The first type of stage 3 mesothelioma means cancer has reached the chest wall, heart lining or the mediastinum, and a lymph node on the same side.
Stage 3B: T1-3 N2 M0 or T4, Any N, M0
Cancerous cells in stage 3B have spread to lymph nodes opposite the origin site. If the tumor is T4, it is unresectable and has extended into one or multiple areas near the chest, spine or heart.
Stage 4: Any T, Any N, M1
Pleural mesothelioma is stage 4 if distant metastasis has occurred, regardless of T or N value. Metastasis sites typically include the liver, kidneys, bone, abdominal lining, inner lung or pleural lining on the other lung.
TNM for Peritoneal Mesothelioma
In 2011, the Peritoneal Surface Oncology Group International proposed a staging system for peritoneal mesothelioma. To create the staging system, the group gathered data on peritoneal patients who had surgery with heated chemotherapy.
This system has not been formally adopted, but many doctors use it to define three peritoneal mesothelioma stages.
A fourth stage has not been created yet because this system is based on patients who qualified for surgery. Researchers did not have enough data to define a fourth stage because only early-stage patients qualify for surgery.
In the future, a fourth stage will likely be defined. Until then, doctors generally define the fourth stage as when the cancer spreads to distant parts of the body.
T1 N0 M0: Presence of tumors is minimal and contained within the abdominal lining (peritoneum).
T2-T3 N0 M0: Tumors are moderate and contained in the abdominal lining.
T4 N0-N1 M0-M1: Presence of tumors is extensive (T4) and may or may not have spread to lymph nodes (N0-N1) or beyond the abdominal lining (M0-M1).
T1-T4 N1 M0-M1: Tumors may range from minimal to extensive (T1-T4). The cancer has spread to lymph nodes (N1) and may or may not have spread outside the abdominal lining (M0-M1).
T1-T4 N0-N1 M1: Presence of tumors may range from minimal to extensive (T1-T4). The cancer may or may not have spread to lymph nodes (N0-N1), but has spread outside the abdominal lining (M1).
Early Staging Systems
Before the adoption of the TNM system, oncologists used two other methods for staging pleural mesothelioma. In 1998, Dr. David Sugarbaker developed the Brigham staging system, which focused on surgery and whether a patient is eligible at different stages of progression.
Dr. Eric Butchart devised the first mesothelioma staging system in 1976, but the technique is not commonly used and is limited in detail.
Brigham Staging System
The Brigham staging system was created by Dr. David Sugarbaker at the Brigham and Women’s Hospital in Boston. With this system, doctors look at organs, tissues and other parts of the body to learn how far pleural mesothelioma has spread.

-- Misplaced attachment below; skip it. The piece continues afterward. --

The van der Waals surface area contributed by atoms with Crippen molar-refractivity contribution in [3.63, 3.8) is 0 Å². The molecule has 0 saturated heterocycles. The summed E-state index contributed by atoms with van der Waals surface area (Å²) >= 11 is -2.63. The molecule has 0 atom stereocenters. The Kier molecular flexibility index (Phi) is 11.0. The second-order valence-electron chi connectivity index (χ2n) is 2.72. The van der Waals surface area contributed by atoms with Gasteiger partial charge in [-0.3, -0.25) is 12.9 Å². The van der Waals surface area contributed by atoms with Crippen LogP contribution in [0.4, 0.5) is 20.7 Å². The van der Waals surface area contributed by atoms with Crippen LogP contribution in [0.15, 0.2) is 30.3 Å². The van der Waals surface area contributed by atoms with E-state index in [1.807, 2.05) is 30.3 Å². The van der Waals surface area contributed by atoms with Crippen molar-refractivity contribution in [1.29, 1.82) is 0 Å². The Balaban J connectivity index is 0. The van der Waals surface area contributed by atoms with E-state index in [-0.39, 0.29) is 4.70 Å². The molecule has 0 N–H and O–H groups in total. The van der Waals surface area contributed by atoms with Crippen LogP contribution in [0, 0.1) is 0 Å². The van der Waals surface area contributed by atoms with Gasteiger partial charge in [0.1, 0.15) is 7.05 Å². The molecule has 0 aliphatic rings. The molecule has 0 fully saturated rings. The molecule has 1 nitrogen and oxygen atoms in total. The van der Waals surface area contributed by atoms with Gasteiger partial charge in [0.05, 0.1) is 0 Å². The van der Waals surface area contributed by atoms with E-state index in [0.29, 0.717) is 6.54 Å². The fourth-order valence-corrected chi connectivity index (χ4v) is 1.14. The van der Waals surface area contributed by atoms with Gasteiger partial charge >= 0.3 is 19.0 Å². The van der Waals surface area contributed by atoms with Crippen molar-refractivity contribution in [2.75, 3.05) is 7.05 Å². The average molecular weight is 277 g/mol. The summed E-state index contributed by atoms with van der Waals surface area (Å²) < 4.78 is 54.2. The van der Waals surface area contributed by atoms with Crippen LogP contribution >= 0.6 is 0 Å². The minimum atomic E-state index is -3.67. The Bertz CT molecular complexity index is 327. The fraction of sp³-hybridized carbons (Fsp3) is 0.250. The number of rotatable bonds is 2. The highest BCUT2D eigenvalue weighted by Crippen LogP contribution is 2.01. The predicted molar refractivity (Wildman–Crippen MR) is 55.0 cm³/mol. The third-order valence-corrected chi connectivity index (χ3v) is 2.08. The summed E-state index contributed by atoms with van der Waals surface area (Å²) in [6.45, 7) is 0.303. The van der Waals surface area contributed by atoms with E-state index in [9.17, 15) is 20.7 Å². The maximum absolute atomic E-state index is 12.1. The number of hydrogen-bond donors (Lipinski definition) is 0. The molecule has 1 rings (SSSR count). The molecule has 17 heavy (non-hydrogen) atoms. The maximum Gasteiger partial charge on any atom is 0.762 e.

This system is primarily designed to determine whether a patient qualifies for surgery. In the first two stages, tumors are small and easier to remove. In stage 3 and stage 4, the cancer has grown and spread and it is not easy to operate.
Tumors are only in the lining of the lungs, and cancer has not spread to the lymph nodes. Surgery is an option.
Tumors are within the lining of the lungs. Lymph nodes near the tumors are cancerous. Surgery is an option.
Inoperable tumors are in the lining of the lungs and have spread into one or more of the following:
- The area between the lungs
- The chest wall
- The breathing muscle
- Distant lymph nodes
Cancer has spread to distant parts of the body. Surgery is not an option.
Butchart Staging System
Dr. Eric Butchart created this system in 1976 to make sure patients got the right treatment.
Now retired, Butchart was a cardiothoracic surgeon at the University Hospital of Wales in the United Kingdom when he developed this staging system.
Butchart realized aggressive treatment worked better for patients with small tumors that had not spread far. He based his staging system on this fact, which helped doctors decide what treatments would work best for each patient.
This system is outdated and no longer used, but it helped other doctors develop the staging systems we use today.
The cancer affects the pleura on only one side of the chest and may have spread to the heart lining and diaphragm.
Cancer has spread to the chest wall and may affect both sides of the pleura. It may have spread to the esophagus, heart or lymph nodes of the chest.
Cancer has spread to the breathing muscle or abdominal lining (peritoneum). Mesothelioma cells have also traveled through the lymphatic system to lymph nodes outside the chest.
The cancer has spread through the bloodstream to distant parts of the body. Tumors may now be present in the bones, liver, brain or other organs.
Staging System Updates
As researchers gather more knowledge on the progression of malignant pleural mesothelioma, the criteria that define each stage may change again. An evolving staging system equips doctors with the knowledge to offer treatment plans tailored to distinct stages.
The most recent change was the eighth edition of the TNM system for malignant pleural mesothelioma published by the American Joint Committee on Cancer in 2018.
Prominent changes included collapsing T1a and T1b into just T1, refining N components by eliminating the N3 category, and changing stage 4 to be concerned only with the presence of metastasis.
Over time, mesothelioma staging systems will continue to offer more defined diagnoses, allowing physicians to treat patients with more significant effect and higher chances of survival.